In the early days of the pandemic, Tigrane Seydoux and Victor Lugger, founders of the Big Mamma chain of Italian restaurants in Europe, introduced a system where diners could pay for their meal by simply scanning a QR code. The idea was to reduce the risk of contamination, but they quickly realized that the system was also a big hit with their customers, who no longer had to wait for someone to bring them the check! The system also allows restaurants to turn tables faster, and diners tend to leave higher tips. The two French entrepreneurs ultimately decided to develop the idea into a company called Sunday, and to place Christine de Wendel in charge of developing the business in America. “We started with a transatlantic mindset,” she says. The project and the pitch attracted investors: After an initial round of 24 million dollars in April, the company raised an additional 100 million this fall. The funds are needed to move quickly and expand internationally: In addition to the United States and France, Sunday operates in the U.K., Spain, and Canada, with a workforce of 170 people. More than 1,500 restaurants already use its application, a figure that she intends to increase tenfold by the end of 2022.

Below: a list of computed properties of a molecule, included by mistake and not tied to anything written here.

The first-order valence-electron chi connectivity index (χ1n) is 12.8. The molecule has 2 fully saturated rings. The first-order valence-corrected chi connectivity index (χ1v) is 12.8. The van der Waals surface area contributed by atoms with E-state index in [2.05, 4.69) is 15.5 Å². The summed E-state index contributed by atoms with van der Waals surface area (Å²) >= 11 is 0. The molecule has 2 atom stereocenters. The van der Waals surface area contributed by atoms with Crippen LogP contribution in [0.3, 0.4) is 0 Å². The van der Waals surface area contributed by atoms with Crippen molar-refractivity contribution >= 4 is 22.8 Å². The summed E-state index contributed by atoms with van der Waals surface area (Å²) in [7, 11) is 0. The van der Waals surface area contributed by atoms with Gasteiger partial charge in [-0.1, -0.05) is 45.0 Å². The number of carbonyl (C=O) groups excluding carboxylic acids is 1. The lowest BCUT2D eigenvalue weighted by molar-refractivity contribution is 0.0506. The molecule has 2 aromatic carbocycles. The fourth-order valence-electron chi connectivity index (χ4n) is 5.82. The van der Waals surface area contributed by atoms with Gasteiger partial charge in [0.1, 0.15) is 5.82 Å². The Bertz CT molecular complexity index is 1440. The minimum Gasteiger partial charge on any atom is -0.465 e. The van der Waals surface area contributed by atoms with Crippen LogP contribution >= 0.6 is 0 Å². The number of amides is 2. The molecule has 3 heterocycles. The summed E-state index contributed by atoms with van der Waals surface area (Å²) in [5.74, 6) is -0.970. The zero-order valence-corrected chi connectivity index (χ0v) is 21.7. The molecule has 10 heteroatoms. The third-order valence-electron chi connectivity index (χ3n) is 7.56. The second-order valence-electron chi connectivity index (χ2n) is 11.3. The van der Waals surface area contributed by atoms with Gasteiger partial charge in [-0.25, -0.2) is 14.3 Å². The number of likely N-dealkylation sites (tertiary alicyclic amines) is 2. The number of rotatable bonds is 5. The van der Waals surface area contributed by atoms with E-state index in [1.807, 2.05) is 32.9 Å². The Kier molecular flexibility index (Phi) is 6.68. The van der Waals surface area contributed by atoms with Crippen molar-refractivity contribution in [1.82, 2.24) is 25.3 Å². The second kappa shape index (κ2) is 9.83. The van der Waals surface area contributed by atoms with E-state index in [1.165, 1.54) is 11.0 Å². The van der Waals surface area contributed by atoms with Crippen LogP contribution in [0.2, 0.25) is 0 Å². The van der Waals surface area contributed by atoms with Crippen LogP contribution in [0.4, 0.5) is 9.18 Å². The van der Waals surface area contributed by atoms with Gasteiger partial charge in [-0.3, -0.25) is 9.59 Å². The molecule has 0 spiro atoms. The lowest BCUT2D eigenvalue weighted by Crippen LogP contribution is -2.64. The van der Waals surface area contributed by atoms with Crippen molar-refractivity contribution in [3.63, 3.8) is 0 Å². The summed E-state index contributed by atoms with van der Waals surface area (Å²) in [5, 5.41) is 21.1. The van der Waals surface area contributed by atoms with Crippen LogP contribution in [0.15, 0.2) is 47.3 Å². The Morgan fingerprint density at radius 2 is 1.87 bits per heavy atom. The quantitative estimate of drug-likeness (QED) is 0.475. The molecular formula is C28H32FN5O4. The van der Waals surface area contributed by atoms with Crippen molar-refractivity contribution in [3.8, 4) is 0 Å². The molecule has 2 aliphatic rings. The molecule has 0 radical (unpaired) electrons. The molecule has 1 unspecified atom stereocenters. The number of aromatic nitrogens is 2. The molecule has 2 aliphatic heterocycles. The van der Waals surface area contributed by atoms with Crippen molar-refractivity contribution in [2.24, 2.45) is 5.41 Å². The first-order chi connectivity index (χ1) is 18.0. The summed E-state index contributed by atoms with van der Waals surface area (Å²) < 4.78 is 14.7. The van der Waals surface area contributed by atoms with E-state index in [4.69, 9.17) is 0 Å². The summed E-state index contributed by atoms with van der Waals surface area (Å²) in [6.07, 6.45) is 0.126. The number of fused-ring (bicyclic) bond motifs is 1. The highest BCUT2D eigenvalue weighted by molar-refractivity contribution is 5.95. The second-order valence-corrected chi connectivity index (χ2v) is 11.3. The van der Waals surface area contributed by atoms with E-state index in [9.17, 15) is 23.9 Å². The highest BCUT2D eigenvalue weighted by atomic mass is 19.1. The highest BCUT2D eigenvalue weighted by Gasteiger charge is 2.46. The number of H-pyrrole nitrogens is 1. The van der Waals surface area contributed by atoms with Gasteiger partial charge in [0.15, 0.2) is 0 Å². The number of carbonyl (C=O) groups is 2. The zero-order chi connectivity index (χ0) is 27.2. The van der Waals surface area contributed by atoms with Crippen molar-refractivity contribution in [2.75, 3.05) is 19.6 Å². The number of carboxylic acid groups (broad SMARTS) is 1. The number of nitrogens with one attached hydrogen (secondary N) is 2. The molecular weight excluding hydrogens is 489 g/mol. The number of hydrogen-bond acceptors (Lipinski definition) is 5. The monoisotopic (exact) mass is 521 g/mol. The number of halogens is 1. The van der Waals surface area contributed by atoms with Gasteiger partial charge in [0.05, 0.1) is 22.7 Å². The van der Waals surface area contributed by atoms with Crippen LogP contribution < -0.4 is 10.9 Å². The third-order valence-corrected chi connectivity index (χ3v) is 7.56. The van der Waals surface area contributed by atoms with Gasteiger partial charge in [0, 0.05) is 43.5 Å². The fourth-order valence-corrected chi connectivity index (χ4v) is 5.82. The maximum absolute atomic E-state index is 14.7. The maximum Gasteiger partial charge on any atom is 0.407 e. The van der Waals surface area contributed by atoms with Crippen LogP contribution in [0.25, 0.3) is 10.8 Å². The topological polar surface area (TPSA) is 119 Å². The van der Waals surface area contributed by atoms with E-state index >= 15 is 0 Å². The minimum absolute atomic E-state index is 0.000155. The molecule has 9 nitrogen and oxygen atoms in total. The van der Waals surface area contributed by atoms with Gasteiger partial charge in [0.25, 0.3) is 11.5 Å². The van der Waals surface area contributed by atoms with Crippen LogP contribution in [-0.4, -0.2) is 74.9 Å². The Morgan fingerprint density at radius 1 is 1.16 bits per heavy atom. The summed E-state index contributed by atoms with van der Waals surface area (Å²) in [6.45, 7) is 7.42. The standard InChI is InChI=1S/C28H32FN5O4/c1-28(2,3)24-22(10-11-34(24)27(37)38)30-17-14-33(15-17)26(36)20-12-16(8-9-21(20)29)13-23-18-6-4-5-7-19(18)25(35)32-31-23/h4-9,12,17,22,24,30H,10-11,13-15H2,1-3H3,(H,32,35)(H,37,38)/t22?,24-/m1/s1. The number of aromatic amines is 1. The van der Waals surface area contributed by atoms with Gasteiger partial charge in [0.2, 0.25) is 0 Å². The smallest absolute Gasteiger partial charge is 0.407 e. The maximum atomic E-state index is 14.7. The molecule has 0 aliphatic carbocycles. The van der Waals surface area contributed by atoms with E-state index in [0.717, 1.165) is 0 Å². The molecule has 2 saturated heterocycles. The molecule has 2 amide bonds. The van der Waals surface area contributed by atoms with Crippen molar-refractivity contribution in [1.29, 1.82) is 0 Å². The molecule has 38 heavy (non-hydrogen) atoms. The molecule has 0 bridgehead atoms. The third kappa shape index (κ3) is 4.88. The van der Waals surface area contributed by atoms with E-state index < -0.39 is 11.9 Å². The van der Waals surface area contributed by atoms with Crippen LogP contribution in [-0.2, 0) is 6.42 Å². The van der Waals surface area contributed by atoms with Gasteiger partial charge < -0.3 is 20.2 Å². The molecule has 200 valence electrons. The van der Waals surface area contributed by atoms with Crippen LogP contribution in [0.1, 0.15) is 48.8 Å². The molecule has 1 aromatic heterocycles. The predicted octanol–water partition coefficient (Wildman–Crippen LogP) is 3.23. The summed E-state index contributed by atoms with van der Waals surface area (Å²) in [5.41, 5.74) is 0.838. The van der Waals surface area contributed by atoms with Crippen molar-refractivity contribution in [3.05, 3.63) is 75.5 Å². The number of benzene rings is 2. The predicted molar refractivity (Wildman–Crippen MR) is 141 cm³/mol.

After a decade in Paris, Christine de Wendel finds it “very refreshing” to be working with American investors and entrepreneurs, whose boldness and ambition she admires. She has also noticed one other difference: “In the American start-up scene, it’s not at all exceptional to be a woman. I’ve been fortunate to have worked for some really great companies, but the reality is that there are still too few women in French tech!”
Article published in the November 2021 issue of France-Amérique. Subscribe to the magazine.